DENVER -- Jury selection in the Kobe Bryant sexual assault case is still on track to begin this month after the judge denied
prosecutors' request for an indefinite delay in the trial.
The state, however, won a partial victory Friday when District
Judge Terry Ruckriegle handed down two other rulings that limit or
prohibit potentially damaging testimony about the accuser's mental
health, purported suicide attempts and use of any drugs or alcohol.
Bryant, 25, has pleaded not guilty to felony sexual assault and
has said he had consensual sex with the woman at the Vail-area resort
where she worked. If convicted, he faces four years to life in
prison or 20 years to life on probation, and a fine up to $750,000.
Legal analysts say the favorable rulings could be of little use
because an earlier ruling allows the defense to introduce evidence
about the woman's alleged sexual activity around the time of her
encounter with Bryant. Prosecutors have appealed that ruling to the
Colorado Supreme Court.
"Keeping out her drug or alcohol or psychiatric records doesn't
give you another good fact; all it does is say there's some bad
facts that aren't going to come in," said Larry Pozner, former
president of the National Association of Criminal Defense Lawyers.
"It would have helped the defense to win it, but it's not
In another development that complicated prosecutors' task,
attorneys for the accuser filed a civil lawsuit against Bryant in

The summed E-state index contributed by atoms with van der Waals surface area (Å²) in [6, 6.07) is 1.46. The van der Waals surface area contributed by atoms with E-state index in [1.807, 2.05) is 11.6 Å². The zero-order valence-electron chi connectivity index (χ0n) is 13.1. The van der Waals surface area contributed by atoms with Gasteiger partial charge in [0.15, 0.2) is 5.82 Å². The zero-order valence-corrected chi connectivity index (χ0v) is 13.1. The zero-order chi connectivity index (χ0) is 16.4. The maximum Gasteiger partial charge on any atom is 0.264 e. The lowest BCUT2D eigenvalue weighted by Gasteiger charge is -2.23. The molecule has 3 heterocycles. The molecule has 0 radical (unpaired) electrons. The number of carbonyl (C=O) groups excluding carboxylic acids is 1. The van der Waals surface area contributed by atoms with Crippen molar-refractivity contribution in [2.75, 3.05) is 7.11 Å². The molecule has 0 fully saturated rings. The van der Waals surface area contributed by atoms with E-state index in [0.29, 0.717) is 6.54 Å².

federal court earlier this week. Defense attorney Pamela Mackey
said in a filing made public Friday that the lawsuit showed the
woman was pursuing a false allegation in "the hope of a large
Prosecution spokeswoman Krista Flannigan declined to comment on
Friday's rulings, citing a gag order. She said prosecutors planned
to go to trial as scheduled. Jury selection is scheduled Aug. 27.
A transcript of a closed-door hearing, which prosecutors called
"extremely harmful," contains testimony from defense witness
Elizabeth Johnson on why she believed the woman had sex with
another man within 15 hours after her encounter with Bryant.
Prosecutors had cited the release of the transcript as a reason
for delaying the trial. They said the testimony, combined with a
gag order preventing them from rebutting it, threatened the chances
for a fair trial.
A court reporter had accidentally e-mailed the transcript to
seven news organizations, and Ruckriegle tried unsuccessfully to
prevent its publication.
Ruckriegle, however, said he saw no merit to prosecutors'
argument that the transcript's release should prompt a delay. He
said none of the information in the transcript had been ruled
irrelevant or inadmissible.
Ruckriegle also noted that the woman's attorneys "embarked upon
a media campaign," commenting on the merits of the case and
criticizing courthouse mistakes that led to the release and the
accidental posting of the woman's name on a state court Web site.
So much information about the case has already been reported in
the media that publicity about the transcripts does not justify a
delay, the judge said.
Former prosecutor Karen Steinhauser said prosecutors now must
ensure that the accuser is still willing to press the
"If she isn't -- and isn't committed to testify, I don't think
they have a chance for winning this case," she said.
Attorney Scott Robinson said Ruckriegle's decision to exclude
information about the woman's mental health could encourage her to
"The prosecution's case was extremely weak as it was," he
said. "They need every break they can get, and this is definitely